We've been using photogrammetry to record parts of our medieval farm site at Bourton on the Hill. This computer-generated animation of the small room featured in our last blog post was produced using photogrammeric techniques.Photogrammetry is an established archaeological recording technique and uses photographs to create reconstructions of buildings, structures and sites. In traditional photogrammetry fixed 'targets' are used as reference points to 'stitch' the photographs together and 'rectify' them to the correct scale and viewpoint. Increases in computing power have led to computer-based photogrammetric programs that can combine many digital photographs to create 3-D models of the subject without the need for targets. The models can be rectified (scaled and located spatially) so that we can then produce scale 2-D drawings from the 3-D model, these drawings are then used in the post-excavation work and as illustrations in the final published report.
The weather has definitely turned since our Open Day at the medieval building complex at Horse and Groom Inn Bourton-on-the-Hill, but work has carried on. We’ve been concentrating on removing the last of the rubble infill of the rooms and we’re nearly there.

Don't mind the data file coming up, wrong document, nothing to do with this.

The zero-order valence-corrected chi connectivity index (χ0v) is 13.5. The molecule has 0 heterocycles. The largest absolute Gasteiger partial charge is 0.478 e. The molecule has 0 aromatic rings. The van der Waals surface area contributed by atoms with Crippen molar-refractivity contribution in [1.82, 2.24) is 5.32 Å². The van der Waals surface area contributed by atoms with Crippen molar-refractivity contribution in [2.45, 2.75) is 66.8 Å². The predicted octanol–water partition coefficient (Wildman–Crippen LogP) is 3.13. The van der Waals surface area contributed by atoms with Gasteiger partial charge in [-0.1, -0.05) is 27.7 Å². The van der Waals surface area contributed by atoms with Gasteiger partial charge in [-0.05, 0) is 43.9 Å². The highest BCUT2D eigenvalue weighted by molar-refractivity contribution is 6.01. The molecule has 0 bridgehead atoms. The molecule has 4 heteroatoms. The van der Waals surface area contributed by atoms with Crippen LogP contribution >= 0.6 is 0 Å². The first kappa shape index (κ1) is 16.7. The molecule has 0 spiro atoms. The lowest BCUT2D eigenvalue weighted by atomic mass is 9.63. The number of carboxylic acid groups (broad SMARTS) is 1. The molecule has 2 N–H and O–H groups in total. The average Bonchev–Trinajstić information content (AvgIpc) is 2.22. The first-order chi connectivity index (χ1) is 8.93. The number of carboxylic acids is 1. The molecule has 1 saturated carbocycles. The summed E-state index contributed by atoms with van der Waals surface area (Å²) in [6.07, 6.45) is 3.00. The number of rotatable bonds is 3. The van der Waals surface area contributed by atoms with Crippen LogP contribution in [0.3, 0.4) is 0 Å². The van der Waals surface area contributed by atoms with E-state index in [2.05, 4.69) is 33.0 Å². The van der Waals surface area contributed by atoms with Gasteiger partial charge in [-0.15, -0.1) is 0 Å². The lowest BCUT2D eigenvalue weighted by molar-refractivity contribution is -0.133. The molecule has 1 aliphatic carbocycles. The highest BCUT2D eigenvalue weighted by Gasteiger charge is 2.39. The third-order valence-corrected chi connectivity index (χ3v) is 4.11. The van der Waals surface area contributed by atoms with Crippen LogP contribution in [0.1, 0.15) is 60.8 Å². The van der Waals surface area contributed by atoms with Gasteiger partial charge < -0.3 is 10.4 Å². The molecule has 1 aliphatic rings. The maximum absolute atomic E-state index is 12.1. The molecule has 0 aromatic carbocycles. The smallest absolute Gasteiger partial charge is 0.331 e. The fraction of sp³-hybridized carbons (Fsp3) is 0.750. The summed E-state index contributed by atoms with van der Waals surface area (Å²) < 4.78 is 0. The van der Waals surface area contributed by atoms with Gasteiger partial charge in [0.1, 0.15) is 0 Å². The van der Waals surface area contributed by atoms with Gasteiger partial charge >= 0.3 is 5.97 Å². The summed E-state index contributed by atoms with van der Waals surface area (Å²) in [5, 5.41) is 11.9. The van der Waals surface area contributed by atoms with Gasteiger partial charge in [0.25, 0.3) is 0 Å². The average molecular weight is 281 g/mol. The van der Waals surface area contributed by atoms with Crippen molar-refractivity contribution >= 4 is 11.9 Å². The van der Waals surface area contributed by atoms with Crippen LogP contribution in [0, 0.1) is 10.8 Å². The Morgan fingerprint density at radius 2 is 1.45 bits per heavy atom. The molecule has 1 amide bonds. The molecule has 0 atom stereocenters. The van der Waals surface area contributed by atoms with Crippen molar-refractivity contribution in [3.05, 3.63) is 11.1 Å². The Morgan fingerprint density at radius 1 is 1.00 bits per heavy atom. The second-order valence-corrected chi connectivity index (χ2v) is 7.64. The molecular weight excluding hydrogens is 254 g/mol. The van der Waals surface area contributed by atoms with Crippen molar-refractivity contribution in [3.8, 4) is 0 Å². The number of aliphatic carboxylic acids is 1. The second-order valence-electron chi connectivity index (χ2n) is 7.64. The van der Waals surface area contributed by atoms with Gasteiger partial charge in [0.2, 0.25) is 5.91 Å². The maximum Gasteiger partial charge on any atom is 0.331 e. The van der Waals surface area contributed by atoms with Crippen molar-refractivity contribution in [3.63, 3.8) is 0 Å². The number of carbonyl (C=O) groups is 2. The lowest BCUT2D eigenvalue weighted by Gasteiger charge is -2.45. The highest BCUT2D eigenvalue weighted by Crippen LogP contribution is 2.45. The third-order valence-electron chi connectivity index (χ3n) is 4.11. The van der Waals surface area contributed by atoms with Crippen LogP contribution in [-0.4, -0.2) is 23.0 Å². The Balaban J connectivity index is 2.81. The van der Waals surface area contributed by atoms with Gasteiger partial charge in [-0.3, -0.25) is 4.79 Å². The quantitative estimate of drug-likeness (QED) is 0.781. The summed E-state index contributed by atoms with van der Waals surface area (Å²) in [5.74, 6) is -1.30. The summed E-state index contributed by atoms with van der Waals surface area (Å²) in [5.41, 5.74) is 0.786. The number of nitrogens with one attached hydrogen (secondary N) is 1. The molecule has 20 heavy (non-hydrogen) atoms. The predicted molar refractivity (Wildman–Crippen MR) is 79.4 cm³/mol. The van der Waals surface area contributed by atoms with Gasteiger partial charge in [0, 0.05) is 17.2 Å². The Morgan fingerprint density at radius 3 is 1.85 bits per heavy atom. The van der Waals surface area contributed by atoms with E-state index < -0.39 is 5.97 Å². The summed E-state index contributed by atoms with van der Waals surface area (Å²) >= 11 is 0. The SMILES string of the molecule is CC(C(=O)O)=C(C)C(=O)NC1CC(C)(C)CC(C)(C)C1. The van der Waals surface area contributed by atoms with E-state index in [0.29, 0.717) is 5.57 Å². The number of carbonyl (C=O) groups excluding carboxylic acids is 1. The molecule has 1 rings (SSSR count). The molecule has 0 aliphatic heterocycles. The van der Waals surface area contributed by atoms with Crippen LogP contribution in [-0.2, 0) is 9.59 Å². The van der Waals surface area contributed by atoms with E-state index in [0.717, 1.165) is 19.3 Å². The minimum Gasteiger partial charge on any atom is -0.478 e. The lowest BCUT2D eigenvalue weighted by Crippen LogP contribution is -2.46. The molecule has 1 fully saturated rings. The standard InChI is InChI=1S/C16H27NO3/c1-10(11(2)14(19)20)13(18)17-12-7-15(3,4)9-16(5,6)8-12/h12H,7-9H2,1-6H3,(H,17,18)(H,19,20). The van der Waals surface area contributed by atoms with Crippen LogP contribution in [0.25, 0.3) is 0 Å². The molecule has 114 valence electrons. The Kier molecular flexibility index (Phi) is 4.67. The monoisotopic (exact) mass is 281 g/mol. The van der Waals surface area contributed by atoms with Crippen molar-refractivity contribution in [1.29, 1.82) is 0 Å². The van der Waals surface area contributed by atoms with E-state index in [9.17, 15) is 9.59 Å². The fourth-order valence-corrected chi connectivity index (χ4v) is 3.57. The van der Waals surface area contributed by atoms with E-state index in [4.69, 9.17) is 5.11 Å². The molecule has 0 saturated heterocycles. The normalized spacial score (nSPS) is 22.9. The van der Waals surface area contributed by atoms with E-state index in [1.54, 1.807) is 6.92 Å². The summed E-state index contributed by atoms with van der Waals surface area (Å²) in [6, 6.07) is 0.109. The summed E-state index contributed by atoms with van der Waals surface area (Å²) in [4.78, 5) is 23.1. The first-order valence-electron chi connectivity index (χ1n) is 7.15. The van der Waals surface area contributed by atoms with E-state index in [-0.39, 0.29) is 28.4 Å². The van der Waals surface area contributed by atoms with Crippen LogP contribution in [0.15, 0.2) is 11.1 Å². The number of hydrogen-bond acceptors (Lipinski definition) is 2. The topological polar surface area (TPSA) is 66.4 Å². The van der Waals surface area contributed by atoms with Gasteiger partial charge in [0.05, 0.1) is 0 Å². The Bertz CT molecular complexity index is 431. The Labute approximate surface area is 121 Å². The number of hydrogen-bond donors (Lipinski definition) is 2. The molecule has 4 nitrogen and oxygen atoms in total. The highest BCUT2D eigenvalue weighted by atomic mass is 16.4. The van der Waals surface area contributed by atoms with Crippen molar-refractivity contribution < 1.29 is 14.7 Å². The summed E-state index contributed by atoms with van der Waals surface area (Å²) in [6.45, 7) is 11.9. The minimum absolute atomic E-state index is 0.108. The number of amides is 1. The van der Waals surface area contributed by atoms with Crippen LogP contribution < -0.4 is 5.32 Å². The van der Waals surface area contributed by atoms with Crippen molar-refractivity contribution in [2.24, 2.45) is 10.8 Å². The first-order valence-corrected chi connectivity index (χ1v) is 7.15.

Today Urban Archaeology and LP Archaeology held an open day at our excavations at Bourton on the Hill in the Cotswolds. Despite the weather early on being rather dreich we had a steady flow of visitors who viewed the medieval buildings and a selection of our finds, and could ask questions of the site team. And by the afternoon it was a beautiful autumnal day.
We are still working on the LP Archaeology site at Bourton on the Hill, next to the Horse and Groom Inn. The site contains extensive remains of a series of medieval buildings, well preserved beneath layers of rubble. Gradually we are removing those thick layers of rubble collapse from within and around the medieval buildings. Scorch marks on some walls suggest a possibly catastrophic cause of abandonment, but this may be just from localised burning -it is early days yet and we need to unpick more of the site sequence. It does however seem that the rubble from the abandoned walls may have been sorted through and the best of the stone taken for reuse elsewhere in the village.